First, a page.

- Radiant heating – Needs careful specifications by an experienced designer or installer.
- Wood flooring – Moisture content, substrate, fasteners, vapor barriers (over slab), finishes. Follow the recommendations of the National Wood Flooring Association (NWFA).
- Ceramic tile – Follow the methods and standards in the TCNA Handbook if you want trouble-free installations. Floor must be stiff enough. Also pay attention to substrates, adhesives, and movement joints.
- Special construction for wind or seismic loads: This includes wind-resistant roofing, impact-resistant windows, engineered framing fasteners, and shear wall requirements.
- Metal components in coastal areas: Make sure that any exposed metal flashing, fasteners, or hardware is stainless steel, copper, brass, lead, or double hot-dipped galvanized. Other metals and finishes will not last long due to the corrosive power of salt spray.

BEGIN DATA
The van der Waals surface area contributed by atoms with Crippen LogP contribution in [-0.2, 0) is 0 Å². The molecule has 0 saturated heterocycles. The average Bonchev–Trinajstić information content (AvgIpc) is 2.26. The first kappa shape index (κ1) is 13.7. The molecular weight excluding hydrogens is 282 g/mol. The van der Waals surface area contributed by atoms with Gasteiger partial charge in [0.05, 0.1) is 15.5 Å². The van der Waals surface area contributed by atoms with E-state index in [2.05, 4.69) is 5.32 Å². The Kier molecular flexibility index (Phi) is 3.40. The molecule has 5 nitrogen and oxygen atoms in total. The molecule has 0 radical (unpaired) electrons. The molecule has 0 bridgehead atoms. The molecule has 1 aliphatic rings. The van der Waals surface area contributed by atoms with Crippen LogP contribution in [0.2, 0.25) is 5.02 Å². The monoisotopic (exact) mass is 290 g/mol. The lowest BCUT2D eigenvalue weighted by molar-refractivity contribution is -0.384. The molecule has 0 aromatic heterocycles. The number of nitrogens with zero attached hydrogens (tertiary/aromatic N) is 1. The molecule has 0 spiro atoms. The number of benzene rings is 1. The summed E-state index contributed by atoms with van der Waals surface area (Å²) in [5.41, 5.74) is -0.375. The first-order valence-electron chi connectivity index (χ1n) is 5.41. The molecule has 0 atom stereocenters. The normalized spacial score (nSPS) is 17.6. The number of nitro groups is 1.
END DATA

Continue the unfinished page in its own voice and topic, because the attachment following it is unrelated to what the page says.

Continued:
Over the years, I’ve learned to assume nothing about a job where the scope of work is not in writing. If the work description or construction drawing is not specific, you won’t really know what you’re getting until the job is done. You may be happy with it – or not, but changing it mid-job or after completion is always expensive and who will pay for the changes will always be contested.
If you know what you want, specify it. Do you want the nail holes filled with a color-matched putty on your natural woodwork – if so, put it in the contract. Otherwise you might find yourself filling several hundred holes by yourself after the job is “done.”